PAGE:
Extradition treaty for individuals suspected of international crimes

Dutch Foreign minister Bert Koenders said that within the next year more than 50 countries will begin negotiations on a multilateral treaty on legal assistance and extradition to apply in cases involving international crimes. It is intended to make it easier for countries to extradite individuals suspected of genocide, war crimes and other crimes against humanity, and to cooperate in the area of legal assistance.

The initiative was taken by the Netherlands, working together with Argentina, Belgium and Slovenia. ‘Dozens of other countries have now said that they would like to join talks on the treaty with more countries expected to become involved in due course,’ said Mr Koenders, who hopes that the new treaty will help ensure that suspects cannot evade justice.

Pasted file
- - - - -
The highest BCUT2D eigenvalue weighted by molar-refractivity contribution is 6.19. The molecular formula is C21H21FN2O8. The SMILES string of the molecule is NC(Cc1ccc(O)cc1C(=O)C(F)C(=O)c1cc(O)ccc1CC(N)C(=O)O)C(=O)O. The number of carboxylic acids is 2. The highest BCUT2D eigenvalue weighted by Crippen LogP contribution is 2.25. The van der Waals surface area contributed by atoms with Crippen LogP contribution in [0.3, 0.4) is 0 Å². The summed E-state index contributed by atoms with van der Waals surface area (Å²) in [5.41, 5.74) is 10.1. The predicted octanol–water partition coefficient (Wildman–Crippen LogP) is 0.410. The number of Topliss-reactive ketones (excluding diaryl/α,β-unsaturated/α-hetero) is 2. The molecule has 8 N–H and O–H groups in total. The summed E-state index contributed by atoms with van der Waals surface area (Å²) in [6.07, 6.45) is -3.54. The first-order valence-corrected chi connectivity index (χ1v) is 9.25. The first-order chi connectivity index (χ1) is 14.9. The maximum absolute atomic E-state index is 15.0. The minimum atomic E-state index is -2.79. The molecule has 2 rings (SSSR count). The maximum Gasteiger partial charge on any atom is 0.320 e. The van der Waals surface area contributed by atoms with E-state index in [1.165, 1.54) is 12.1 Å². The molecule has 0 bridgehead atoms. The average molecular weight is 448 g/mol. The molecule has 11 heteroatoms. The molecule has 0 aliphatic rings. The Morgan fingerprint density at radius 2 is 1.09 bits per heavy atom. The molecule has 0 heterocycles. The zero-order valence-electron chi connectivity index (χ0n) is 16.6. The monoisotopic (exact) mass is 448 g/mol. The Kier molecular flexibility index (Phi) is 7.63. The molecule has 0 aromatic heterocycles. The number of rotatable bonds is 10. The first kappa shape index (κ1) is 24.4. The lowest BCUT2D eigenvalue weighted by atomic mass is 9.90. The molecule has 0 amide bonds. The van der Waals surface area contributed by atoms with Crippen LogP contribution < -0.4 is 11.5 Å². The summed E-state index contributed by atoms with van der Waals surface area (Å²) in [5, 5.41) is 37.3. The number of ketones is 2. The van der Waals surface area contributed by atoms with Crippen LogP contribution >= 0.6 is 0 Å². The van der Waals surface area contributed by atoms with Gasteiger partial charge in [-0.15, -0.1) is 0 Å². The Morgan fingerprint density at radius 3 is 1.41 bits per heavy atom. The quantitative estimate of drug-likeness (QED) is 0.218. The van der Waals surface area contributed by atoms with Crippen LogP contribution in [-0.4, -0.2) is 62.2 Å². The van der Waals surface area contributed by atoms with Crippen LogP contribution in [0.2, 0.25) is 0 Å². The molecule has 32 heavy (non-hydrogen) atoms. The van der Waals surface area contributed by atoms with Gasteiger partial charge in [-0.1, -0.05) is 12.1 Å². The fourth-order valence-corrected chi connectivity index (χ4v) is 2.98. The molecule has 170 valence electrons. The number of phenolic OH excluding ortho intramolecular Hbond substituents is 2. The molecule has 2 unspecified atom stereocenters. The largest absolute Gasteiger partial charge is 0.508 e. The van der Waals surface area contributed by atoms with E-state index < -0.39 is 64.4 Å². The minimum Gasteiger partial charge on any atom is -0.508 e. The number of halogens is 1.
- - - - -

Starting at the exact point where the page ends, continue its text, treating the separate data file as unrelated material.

‘There are already many arrangements in place between countries,’ the foreign minister said, ‘but in some cases they can be insufficient or don’t involve a particular country that holds crucial information or is home to a particular suspect. A multilateral treaty should enable us to close the gaps in the existing network and proceed more quickly.’

The International Criminal Court (ICC) tries individuals suspected of genocide, war crimes and other crimes against humanity in cases where their own countries are unwilling or unable to do so. Since the Court was set up in 2002, the number of parties to its founding statute has more than doubled, from 60 to 124. Yet Mr Koenders wants to see this number grow further.

‘No state that is genuinely committed to upholding the rule of law, no state that truly wants to hold perpetrators of international crimes to account, should hesitate to become a party to the Statute,’ he said.